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Global Economics Weekly
Issue No: 11/21 June 8, 2011
Goldman Sachs Global Economics, Commodities and Strategy Research at https://360.gs.com

Anatomy of the Global Slowdown
Dominic Wilson dominic.wilson@gs.com +1 212 902 5924 Kamakshya Trivedi Kamakshya.Trivedi@gs.com +44 (0) 7051 4005 Constantin Burgi constantin.burgi@gs.com +44 (0)20 7051 4009 Stacy Carlson stacy.carlson@gs.com +1 212 8550684

Over the past few weeks, the dominant theme in markets has been a significant and persistent slowing in US and, to a degree, global growth. Markets have responded to the softening growth news, with bond yields heading s h a r p l y l o we r , c y c l i c a l e q u i t i e s underperforming substantially and most equity indices well off their peaks. Arguably, the most important assessmentnow is to judge the sources of that slowdown and how much the current news represents a temporary ‘air pocket’ (attributable to the recent oil spike, Japanese supply disruptions or mean reversion in the data) and how much it is a sign that underlying growth is weaker than we thought. Here we take a cold, hard look at the recent global data for clues on these fronts. Undertaking this exercisereveals significant gaps in what can be explained with much confidence. It suggests that both oil prices and Japanese supply chain shocks have played a meaningful role, and that some of the decline in global industrial data may represent ‘payback’ for a surprisingly strong first quarter. As some of these temporary pressures reverse—and there are tentative signs that this is beginning to happen—we shoulddiscover that some of the recent weakness has been overstated. And with financial conditions having eased significantly since the data deterioration began, any positive data surprise is better placed to be rewarded than before. Most ways of accounting for those temporary factors, however, suggest that underlying US growth may be softer than we thought at the start of the year, although it is lessclear at present that the same is true elsewhere around the world. So, the implications for markets may be more focused on relative US weakness than on the sharp global slowdown that remains central to many investors’ concerns.

Index pts

The Pattern of PMI Falls Loosely Matches Index pts with an Oil Price Shock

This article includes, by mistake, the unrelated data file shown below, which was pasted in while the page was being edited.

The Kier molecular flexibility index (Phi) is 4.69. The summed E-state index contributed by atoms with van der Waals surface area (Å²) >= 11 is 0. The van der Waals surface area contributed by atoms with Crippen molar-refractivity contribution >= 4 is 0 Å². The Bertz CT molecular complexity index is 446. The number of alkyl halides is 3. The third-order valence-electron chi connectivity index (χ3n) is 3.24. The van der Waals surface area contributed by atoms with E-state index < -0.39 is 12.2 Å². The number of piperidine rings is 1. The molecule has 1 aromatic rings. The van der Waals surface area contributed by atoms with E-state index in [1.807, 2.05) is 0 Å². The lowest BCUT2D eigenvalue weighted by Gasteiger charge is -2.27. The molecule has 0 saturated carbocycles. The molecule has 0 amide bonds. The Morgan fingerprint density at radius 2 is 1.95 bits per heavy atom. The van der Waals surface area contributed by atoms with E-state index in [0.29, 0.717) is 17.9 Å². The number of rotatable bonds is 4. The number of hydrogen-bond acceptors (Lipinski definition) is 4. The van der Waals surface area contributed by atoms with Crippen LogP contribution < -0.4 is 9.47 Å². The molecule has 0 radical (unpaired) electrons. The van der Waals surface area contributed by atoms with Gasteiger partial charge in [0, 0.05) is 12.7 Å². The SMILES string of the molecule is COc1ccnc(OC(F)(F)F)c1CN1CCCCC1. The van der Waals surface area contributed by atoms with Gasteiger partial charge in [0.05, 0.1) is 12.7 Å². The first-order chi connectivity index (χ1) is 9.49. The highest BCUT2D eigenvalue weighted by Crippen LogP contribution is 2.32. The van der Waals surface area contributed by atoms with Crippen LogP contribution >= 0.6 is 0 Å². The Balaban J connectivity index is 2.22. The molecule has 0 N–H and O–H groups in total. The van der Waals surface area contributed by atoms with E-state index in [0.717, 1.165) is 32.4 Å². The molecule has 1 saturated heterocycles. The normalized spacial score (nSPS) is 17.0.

PMI change since Feb. 3 month PMI hit from peak (estimated in response to 20%rise in oil prices) 4 2 0 -2 -4 -6 -8

4 2 0 -2 -4 -6 -8

Source: GS Global ECS Reearch

Japanese Manufacturers Expect a Sharp Index Rebound in Production (2005 = 100)
160
Manufacturing Transport Equipment ICT Equipment Electronic Parts/Devices

140

120

100

80

60

40

08

Source: METI

South Africa China India Taiwan Poland Norway Singapore Japan South Korea AustraliaBrazil Switzerland Euro-zone Russia Hungary Sweden US Turkey U.K.
09 10 11

-10

-10

F'casts

Important disclosures appear at the back of this document

Goldman Sachs Global Economics, Commodities and Strategy Research

Global Economics Weekly

Anatomy of the Global Slowdown
Over the past few weeks, the dominant theme in markets has been a significant and persistent slowing in USand, to a degree, global growth. Our major proprietary indicators of future activity, the Global Leading Indicator (GLI), and of current activity, including our US Current Activity Index (CAI), have clearly signalled that slowdown. Markets have responded to the softening growth news in many places: bond yields have headed sharply lower, cyclical equities have underperformed substantially and mostequity indices are well off their peaks. Arguably, the most important assessment across markets now is to judge the sources of that slowdown and how much the current news represents a temporary ‘air pocket’ (attributable to the recent oil spike, Japanese supply disruptions or mean reversion in the data) and how much it is a sign that underlying growth is weaker than we thought. We have already...
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